The agency charged that the company did not have an appropriate information security plan, failed to assess risks to the consumer information it stored, did not adequately train employees, did not use reasonable measures to enforce compliance with its security policies, such as scanning its networks to identify any P2P file-sharing applications operating on them, and did not use reasonable methods to prevent, detect and investigate unauthorized access to personal information on its networks. According to the agency, the failure to implement reasonable and appropriate data security measures was an unfair act or practice and violated federal law.
The settlement order with debt collector EPN bars misrepresentations about the privacy, security, confidentiality, and integrity of any personal information. It requires EPN to establish and maintain a comprehensive information security program. It also requires EPN to undergo data security audits by independent auditors every other year for 20 years.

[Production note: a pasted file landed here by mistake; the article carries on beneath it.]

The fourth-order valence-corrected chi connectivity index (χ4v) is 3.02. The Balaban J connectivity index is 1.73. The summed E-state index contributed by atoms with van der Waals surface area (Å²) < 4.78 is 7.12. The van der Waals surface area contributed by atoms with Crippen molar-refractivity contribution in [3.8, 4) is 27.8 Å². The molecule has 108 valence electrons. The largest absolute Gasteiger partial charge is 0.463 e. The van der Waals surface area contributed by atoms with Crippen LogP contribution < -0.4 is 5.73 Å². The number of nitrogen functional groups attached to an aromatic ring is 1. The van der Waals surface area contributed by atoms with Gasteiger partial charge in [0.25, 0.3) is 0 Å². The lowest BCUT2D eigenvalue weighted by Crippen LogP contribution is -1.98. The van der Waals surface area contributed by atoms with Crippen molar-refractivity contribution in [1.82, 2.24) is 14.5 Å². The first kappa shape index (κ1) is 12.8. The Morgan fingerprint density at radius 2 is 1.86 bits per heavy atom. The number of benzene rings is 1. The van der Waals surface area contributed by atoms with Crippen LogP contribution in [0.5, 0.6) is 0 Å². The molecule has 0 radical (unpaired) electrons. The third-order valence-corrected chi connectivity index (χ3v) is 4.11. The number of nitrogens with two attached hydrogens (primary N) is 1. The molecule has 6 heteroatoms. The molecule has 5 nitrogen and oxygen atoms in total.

In a separate case, the FTC charged that auto dealer Franklin’s Budget Car Sales, Inc., also known as Franklin Toyota/Scion, of Statesboro, Georgia, compromised consumers’ personal information by allowing P2P software to be installed on its network, which resulted in sensitive financial information being uploaded to a P2P network.
The FTC alleges that Franklin failed to implement reasonable security measures to protect consumers’ personal information, and, as a result, information for 95,000 consumers was made available on the P2P network. The information included names, addresses, Social Security Numbers, dates of birth, and driver’s license numbers.